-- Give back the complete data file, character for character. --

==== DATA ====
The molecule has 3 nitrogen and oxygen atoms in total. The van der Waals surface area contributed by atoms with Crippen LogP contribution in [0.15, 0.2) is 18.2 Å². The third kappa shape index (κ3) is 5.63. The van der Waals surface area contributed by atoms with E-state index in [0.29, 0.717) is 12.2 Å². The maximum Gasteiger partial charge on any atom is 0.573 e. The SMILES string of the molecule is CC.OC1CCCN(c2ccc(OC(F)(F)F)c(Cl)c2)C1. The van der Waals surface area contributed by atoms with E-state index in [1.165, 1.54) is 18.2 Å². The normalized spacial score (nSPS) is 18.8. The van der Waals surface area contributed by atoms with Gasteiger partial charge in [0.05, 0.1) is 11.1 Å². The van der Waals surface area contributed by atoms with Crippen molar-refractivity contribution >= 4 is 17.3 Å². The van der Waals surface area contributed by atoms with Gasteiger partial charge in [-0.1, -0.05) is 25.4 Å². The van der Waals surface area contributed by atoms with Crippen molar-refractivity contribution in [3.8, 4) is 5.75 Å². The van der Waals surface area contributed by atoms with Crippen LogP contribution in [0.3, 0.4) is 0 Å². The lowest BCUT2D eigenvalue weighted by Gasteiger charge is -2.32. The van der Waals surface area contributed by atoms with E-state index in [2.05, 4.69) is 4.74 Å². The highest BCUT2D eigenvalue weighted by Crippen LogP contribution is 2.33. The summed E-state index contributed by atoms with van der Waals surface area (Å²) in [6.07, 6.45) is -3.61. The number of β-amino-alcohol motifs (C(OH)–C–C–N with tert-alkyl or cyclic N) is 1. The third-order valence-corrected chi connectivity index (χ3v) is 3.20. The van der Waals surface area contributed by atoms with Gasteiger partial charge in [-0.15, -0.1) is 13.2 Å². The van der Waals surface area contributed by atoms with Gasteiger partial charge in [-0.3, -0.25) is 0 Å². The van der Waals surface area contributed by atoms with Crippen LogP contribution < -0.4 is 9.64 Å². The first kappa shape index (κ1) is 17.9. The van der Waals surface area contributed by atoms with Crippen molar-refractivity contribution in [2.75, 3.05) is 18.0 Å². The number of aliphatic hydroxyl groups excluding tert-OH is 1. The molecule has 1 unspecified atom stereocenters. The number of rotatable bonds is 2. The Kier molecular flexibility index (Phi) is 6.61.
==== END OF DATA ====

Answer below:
The molecule has 3 nitrogen and oxygen atoms in total. The van der Waals surface area contributed by atoms with Crippen LogP contribution in [0.15, 0.2) is 18.2 Å². The third kappa shape index (κ3) is 5.63. The van der Waals surface area contributed by atoms with E-state index in [0.29, 0.717) is 12.2 Å². The maximum Gasteiger partial charge on any atom is 0.573 e. The SMILES string of the molecule is CC.OC1CCCN(c2ccc(OC(F)(F)F)c(Cl)c2)C1. The van der Waals surface area contributed by atoms with E-state index in [1.165, 1.54) is 18.2 Å². The normalized spacial score (nSPS) is 18.8. The van der Waals surface area contributed by atoms with Gasteiger partial charge in [0.05, 0.1) is 11.1 Å². The van der Waals surface area contributed by atoms with Crippen molar-refractivity contribution >= 4 is 17.3 Å². The van der Waals surface area contributed by atoms with Gasteiger partial charge in [-0.1, -0.05) is 25.4 Å². The van der Waals surface area contributed by atoms with Crippen molar-refractivity contribution in [3.8, 4) is 5.75 Å². The van der Waals surface area contributed by atoms with Crippen LogP contribution in [0.3, 0.4) is 0 Å². The lowest BCUT2D eigenvalue weighted by Gasteiger charge is -2.32. The van der Waals surface area contributed by atoms with E-state index in [2.05, 4.69) is 4.74 Å². The highest BCUT2D eigenvalue weighted by Crippen LogP contribution is 2.33. The summed E-state index contributed by atoms with van der Waals surface area (Å²) in [6.07, 6.45) is -3.61. The number of β-amino-alcohol motifs (C(OH)–C–C–N with tert-alkyl or cyclic N) is 1. The third-order valence-corrected chi connectivity index (χ3v) is 3.20. The van der Waals surface area contributed by atoms with Gasteiger partial charge in [-0.15, -0.1) is 13.2 Å². The van der Waals surface area contributed by atoms with Gasteiger partial charge in [-0.3, -0.25) is 0 Å². The van der Waals surface area contributed by atoms with Crippen LogP contribution < -0.4 is 9.64 Å². The first kappa shape index (κ1) is 17.9. The van der Waals surface area contributed by atoms with Crippen molar-refractivity contribution in [2.75, 3.05) is 18.0 Å². The number of aliphatic hydroxyl groups excluding tert-OH is 1. The molecule has 1 unspecified atom stereocenters. The number of rotatable bonds is 2. The Kier molecular flexibility index (Phi) is 6.61.